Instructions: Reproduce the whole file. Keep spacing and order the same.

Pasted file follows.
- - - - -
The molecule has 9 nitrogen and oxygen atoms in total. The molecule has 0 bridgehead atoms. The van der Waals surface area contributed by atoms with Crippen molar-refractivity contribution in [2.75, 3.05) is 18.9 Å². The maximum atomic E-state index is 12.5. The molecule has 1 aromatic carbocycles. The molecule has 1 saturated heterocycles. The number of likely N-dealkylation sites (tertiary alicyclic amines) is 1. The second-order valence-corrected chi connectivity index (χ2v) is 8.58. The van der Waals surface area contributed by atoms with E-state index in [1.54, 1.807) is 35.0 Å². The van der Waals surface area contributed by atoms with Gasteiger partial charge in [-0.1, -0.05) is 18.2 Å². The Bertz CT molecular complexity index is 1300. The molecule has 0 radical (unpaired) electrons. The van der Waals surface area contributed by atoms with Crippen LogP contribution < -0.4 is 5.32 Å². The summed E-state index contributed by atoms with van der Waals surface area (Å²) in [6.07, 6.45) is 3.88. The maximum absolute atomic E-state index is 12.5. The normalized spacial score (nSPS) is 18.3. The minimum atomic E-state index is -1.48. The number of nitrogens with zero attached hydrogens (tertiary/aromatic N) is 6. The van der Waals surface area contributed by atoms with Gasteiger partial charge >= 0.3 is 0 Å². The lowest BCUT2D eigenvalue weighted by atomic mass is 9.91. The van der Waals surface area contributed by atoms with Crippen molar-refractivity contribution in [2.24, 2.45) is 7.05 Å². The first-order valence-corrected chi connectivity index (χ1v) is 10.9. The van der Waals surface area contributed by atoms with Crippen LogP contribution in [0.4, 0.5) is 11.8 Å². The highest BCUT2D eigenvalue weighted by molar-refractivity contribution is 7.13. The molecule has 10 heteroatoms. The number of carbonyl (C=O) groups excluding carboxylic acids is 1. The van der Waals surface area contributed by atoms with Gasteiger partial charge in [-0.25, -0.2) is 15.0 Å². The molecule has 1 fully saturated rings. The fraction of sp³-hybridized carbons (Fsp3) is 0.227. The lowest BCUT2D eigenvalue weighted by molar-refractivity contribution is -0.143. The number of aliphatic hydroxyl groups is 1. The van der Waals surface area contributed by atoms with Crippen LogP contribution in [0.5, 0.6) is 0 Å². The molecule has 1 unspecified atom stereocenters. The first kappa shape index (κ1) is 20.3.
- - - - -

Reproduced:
The molecule has 9 nitrogen and oxygen atoms in total. The molecule has 0 bridgehead atoms. The van der Waals surface area contributed by atoms with Crippen molar-refractivity contribution in [2.75, 3.05) is 18.9 Å². The maximum atomic E-state index is 12.5. The molecule has 1 aromatic carbocycles. The molecule has 1 saturated heterocycles. The number of likely N-dealkylation sites (tertiary alicyclic amines) is 1. The second-order valence-corrected chi connectivity index (χ2v) is 8.58. The van der Waals surface area contributed by atoms with E-state index in [1.54, 1.807) is 35.0 Å². The van der Waals surface area contributed by atoms with Gasteiger partial charge in [-0.1, -0.05) is 18.2 Å². The Bertz CT molecular complexity index is 1300. The molecule has 0 radical (unpaired) electrons. The van der Waals surface area contributed by atoms with Crippen LogP contribution < -0.4 is 5.32 Å². The summed E-state index contributed by atoms with van der Waals surface area (Å²) in [6.07, 6.45) is 3.88. The maximum absolute atomic E-state index is 12.5. The normalized spacial score (nSPS) is 18.3. The minimum atomic E-state index is -1.48. The number of nitrogens with zero attached hydrogens (tertiary/aromatic N) is 6. The van der Waals surface area contributed by atoms with Gasteiger partial charge >= 0.3 is 0 Å². The lowest BCUT2D eigenvalue weighted by atomic mass is 9.91. The van der Waals surface area contributed by atoms with Crippen molar-refractivity contribution in [2.24, 2.45) is 7.05 Å². The first-order valence-corrected chi connectivity index (χ1v) is 10.9. The van der Waals surface area contributed by atoms with Crippen LogP contribution in [0.4, 0.5) is 11.8 Å². The highest BCUT2D eigenvalue weighted by molar-refractivity contribution is 7.13. The molecule has 10 heteroatoms. The number of carbonyl (C=O) groups excluding carboxylic acids is 1. The van der Waals surface area contributed by atoms with Gasteiger partial charge in [-0.25, -0.2) is 15.0 Å². The molecule has 1 fully saturated rings. The fraction of sp³-hybridized carbons (Fsp3) is 0.227. The lowest BCUT2D eigenvalue weighted by molar-refractivity contribution is -0.143. The number of aliphatic hydroxyl groups is 1. The van der Waals surface area contributed by atoms with Crippen LogP contribution in [0.5, 0.6) is 0 Å². The molecule has 1 unspecified atom stereocenters. The first kappa shape index (κ1) is 20.3.